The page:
3. Protect wildlife and habitats. Don’t purchase products made from endangered plants or animals.

4. Have respect for the artistic, archaeological and cultural heritage.

5. Support the local economy. The best souvenir you can take home is something that has been made locally, where the money goes back to the community.

6. Take time to understand the customs and traditions of your host country. Avoid behaviour that could offend the local population. Some of these points will be discussed later.

7. Be familiar and comply with local laws

Overview

I hate to say this, but one of the big mistakes that Australians in particular make, and perhaps people from other western cultures, is being too laid back. They often take their relaxed attitude with them overseas, often not realising they are showing disrespect to their hosts, but also dressing in ways they would never do at home. Bali is a great example, often on the main street we will see people walking around in their swimming costumes like the whole island is a resort. Sorry peeps, the locals might not say anything to you but you are saying something to them – very loudly. Keep it at the resort, or at least throw on a tee-shirt and some shorts or a skirt before you decide to go for lunch in your bikini.

Modesty

My rule of thumb here is don’t wear less than the locals. For example, when we travelled to Turkey I discouraged Marty from wearing shorts, as we were travelling to a Muslim country and I had some experience in dress etiquette from past trips to North Africa, Malaysia and Java. It was ironic when we met a tour guide who said that the Turks call people who wear shorts ” Germans” (which mens tourists), indicating that you stand out as a tourist when you are a guy wearing shorts. We were often complemented by locals (some of whom are now our friends), that we “are like Turkish”. I was so happy when people said this to us as I felt accepted, even though we are tourists.

When I pack to go to Turkey my wardrobe is not that different to what I wear at home (except around the house). Trousers, long skirts and long sleeve tops covering my shoulders and chest are staple items. With blouses and tops, I try to avoid tight, clingy fabric, opting for flowing designs that are also long enough to cover my backside. I also make sure I have an assortment of scarves, just in case we go to a mosque or somewhere more conservative, where I might need to cover my hair.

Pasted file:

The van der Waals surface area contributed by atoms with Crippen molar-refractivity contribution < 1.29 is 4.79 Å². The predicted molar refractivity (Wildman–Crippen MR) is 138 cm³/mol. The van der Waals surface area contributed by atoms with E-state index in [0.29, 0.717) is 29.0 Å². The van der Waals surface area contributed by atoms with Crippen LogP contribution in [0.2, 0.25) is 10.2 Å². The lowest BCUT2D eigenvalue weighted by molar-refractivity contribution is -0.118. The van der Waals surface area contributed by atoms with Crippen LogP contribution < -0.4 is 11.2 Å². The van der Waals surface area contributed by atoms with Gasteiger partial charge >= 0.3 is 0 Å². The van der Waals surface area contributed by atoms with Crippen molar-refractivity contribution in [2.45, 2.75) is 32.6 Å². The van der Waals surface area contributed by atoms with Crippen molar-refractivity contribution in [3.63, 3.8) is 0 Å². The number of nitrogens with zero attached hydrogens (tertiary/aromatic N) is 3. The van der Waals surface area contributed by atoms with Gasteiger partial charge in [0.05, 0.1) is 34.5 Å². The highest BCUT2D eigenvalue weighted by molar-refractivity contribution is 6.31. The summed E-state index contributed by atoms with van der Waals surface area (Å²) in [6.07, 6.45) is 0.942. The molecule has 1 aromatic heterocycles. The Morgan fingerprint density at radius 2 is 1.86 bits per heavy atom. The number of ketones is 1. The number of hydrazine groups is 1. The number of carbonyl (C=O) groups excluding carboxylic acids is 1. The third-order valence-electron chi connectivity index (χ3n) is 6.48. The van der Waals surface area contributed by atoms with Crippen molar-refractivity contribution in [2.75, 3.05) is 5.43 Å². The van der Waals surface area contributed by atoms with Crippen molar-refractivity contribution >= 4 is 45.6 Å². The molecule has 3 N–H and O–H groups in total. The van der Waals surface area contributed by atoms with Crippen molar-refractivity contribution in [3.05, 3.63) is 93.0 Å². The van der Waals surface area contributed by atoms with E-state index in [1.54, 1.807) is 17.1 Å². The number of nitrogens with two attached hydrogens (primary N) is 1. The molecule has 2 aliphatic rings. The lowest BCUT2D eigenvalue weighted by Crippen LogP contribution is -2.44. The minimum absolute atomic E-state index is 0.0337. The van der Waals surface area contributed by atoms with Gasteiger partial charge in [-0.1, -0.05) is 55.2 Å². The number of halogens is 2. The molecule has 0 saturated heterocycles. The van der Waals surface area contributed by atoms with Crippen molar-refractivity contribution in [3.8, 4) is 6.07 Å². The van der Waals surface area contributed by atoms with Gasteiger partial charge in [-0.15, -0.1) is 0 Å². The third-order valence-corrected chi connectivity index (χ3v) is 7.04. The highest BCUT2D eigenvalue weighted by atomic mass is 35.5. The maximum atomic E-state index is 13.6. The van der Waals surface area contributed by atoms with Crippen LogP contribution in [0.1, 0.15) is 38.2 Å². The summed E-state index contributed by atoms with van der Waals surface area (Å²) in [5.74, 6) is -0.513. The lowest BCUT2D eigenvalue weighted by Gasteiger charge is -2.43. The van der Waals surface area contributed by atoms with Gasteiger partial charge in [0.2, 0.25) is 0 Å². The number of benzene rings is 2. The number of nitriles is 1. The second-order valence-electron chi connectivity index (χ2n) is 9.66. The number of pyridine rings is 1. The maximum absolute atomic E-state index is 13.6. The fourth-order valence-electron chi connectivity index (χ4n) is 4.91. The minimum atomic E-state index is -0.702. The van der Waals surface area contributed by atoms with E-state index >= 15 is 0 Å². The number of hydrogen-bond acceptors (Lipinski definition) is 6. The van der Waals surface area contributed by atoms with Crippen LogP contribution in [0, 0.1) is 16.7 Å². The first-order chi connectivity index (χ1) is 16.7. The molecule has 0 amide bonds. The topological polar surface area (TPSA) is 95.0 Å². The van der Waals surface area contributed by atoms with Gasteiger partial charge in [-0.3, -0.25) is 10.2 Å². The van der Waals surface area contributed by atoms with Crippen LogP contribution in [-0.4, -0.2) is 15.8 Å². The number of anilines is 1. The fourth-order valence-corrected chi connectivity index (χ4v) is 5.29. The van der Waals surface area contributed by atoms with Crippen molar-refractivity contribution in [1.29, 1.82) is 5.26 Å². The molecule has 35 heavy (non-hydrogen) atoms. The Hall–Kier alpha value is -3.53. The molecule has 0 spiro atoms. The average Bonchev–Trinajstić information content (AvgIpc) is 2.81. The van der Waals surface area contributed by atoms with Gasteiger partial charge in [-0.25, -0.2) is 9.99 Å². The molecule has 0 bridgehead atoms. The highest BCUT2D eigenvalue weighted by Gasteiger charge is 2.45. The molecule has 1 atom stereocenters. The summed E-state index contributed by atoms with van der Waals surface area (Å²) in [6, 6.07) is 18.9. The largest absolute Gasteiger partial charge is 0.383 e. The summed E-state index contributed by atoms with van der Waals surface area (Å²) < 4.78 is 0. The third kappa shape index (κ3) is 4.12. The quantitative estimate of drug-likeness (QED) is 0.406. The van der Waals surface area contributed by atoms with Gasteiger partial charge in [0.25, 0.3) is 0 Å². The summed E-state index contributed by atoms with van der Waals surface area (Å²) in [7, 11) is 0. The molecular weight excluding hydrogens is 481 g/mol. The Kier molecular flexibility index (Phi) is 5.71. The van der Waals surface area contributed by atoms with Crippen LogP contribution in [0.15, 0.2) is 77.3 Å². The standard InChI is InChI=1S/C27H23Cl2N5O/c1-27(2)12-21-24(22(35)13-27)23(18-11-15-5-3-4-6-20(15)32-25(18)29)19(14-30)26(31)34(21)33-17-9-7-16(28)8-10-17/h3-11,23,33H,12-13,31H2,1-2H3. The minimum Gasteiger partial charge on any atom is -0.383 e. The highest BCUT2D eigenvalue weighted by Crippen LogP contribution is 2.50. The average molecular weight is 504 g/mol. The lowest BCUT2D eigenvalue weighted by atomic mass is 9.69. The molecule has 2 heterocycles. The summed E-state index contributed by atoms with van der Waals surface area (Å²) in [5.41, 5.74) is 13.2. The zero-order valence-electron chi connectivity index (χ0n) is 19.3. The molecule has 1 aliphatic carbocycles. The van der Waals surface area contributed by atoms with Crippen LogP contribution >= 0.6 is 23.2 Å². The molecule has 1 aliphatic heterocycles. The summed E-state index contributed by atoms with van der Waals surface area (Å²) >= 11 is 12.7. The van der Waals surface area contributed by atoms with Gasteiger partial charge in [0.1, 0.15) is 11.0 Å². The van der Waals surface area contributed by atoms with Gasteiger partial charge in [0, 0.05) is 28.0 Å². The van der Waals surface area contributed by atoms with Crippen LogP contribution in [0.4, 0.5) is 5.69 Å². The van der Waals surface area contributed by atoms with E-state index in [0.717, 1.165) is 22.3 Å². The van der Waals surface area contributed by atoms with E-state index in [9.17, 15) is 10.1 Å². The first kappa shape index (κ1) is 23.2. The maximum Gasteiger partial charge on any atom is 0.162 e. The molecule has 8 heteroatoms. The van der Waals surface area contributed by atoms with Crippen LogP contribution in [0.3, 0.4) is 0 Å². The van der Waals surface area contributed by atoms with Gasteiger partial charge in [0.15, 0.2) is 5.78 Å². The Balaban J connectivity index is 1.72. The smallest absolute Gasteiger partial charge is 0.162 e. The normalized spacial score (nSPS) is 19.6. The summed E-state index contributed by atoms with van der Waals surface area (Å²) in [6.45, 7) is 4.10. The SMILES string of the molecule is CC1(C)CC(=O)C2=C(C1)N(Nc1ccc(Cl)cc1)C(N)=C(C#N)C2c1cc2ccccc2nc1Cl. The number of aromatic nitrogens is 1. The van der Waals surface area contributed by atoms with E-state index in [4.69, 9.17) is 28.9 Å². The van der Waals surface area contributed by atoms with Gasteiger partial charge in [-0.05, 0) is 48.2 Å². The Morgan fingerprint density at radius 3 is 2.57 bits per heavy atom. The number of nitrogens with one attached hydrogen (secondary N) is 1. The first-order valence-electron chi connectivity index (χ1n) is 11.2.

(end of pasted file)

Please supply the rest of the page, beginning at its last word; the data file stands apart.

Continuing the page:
When I travel to Asia, I do pack a little lighter but try to follow some simple guidelines. In most Asia cultures it is not appropriate for women to expose their shoulders, so I avoid sleeveless tops. I also opt for longer skirts and trousers (below the knee). For men, it varies, but the rule about sticking to long or 3/4 length trousers in Islamic countries is a good one to follow.

Eating

This one is a challenge for me as I am left-handed, though my advice here is if you are travelling to a non-western country then you should eat with your right hand. There are lots of other rules to be aware of too – for example in India it is customary to wash your hands before eating – because it is acceptable to eat with your hands. I would say it is just good hygiene to wash your hands before eating. In many Asian countries you will get a fork and a spoon instead of a knife and fork. Watch the locals for hints here, but I tend to just use my fork to eat with and the spoon is to help push the food on the plate.

Keeping time and gestures